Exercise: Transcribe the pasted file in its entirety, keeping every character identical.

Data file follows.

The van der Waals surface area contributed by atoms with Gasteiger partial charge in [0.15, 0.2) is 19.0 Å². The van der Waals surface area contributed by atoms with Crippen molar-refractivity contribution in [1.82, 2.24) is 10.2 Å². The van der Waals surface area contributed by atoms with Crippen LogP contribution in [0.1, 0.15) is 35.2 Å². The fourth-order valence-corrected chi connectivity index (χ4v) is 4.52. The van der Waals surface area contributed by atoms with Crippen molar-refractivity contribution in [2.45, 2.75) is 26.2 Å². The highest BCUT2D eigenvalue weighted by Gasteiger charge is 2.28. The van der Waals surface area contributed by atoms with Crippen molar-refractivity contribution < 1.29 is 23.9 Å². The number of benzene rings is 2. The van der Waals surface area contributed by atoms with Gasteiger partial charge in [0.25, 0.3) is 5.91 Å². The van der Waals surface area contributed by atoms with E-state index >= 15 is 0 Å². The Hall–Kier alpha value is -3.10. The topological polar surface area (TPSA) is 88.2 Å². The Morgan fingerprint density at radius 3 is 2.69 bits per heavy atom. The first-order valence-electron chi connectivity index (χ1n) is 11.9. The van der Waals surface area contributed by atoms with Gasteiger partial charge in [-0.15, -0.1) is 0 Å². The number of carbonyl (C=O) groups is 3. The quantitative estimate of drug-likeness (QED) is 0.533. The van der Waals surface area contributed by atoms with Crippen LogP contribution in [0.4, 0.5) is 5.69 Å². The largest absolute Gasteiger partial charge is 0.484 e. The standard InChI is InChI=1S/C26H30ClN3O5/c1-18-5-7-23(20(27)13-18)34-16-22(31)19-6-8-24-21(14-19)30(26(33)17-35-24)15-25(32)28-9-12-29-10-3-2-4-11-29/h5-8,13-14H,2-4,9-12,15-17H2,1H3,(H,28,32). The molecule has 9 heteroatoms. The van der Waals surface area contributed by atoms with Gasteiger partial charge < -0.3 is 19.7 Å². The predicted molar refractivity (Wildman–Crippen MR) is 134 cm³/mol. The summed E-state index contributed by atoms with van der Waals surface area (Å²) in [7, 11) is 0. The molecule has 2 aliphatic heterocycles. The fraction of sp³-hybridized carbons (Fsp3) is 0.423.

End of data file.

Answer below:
The van der Waals surface area contributed by atoms with Gasteiger partial charge in [0.15, 0.2) is 19.0 Å². The van der Waals surface area contributed by atoms with Crippen molar-refractivity contribution in [1.82, 2.24) is 10.2 Å². The van der Waals surface area contributed by atoms with Crippen LogP contribution in [0.1, 0.15) is 35.2 Å². The fourth-order valence-corrected chi connectivity index (χ4v) is 4.52. The van der Waals surface area contributed by atoms with Crippen molar-refractivity contribution in [2.45, 2.75) is 26.2 Å². The highest BCUT2D eigenvalue weighted by Gasteiger charge is 2.28. The van der Waals surface area contributed by atoms with Crippen molar-refractivity contribution < 1.29 is 23.9 Å². The number of benzene rings is 2. The van der Waals surface area contributed by atoms with Gasteiger partial charge in [0.25, 0.3) is 5.91 Å². The van der Waals surface area contributed by atoms with E-state index >= 15 is 0 Å². The Hall–Kier alpha value is -3.10. The topological polar surface area (TPSA) is 88.2 Å². The Morgan fingerprint density at radius 3 is 2.69 bits per heavy atom. The first-order valence-electron chi connectivity index (χ1n) is 11.9. The van der Waals surface area contributed by atoms with Gasteiger partial charge in [-0.15, -0.1) is 0 Å². The number of carbonyl (C=O) groups is 3. The quantitative estimate of drug-likeness (QED) is 0.533. The van der Waals surface area contributed by atoms with Crippen LogP contribution in [0.4, 0.5) is 5.69 Å². The largest absolute Gasteiger partial charge is 0.484 e. The standard InChI is InChI=1S/C26H30ClN3O5/c1-18-5-7-23(20(27)13-18)34-16-22(31)19-6-8-24-21(14-19)30(26(33)17-35-24)15-25(32)28-9-12-29-10-3-2-4-11-29/h5-8,13-14H,2-4,9-12,15-17H2,1H3,(H,28,32). The molecule has 9 heteroatoms. The van der Waals surface area contributed by atoms with Gasteiger partial charge < -0.3 is 19.7 Å². The predicted molar refractivity (Wildman–Crippen MR) is 134 cm³/mol. The summed E-state index contributed by atoms with van der Waals surface area (Å²) in [7, 11) is 0. The molecule has 2 aliphatic heterocycles. The fraction of sp³-hybridized carbons (Fsp3) is 0.423.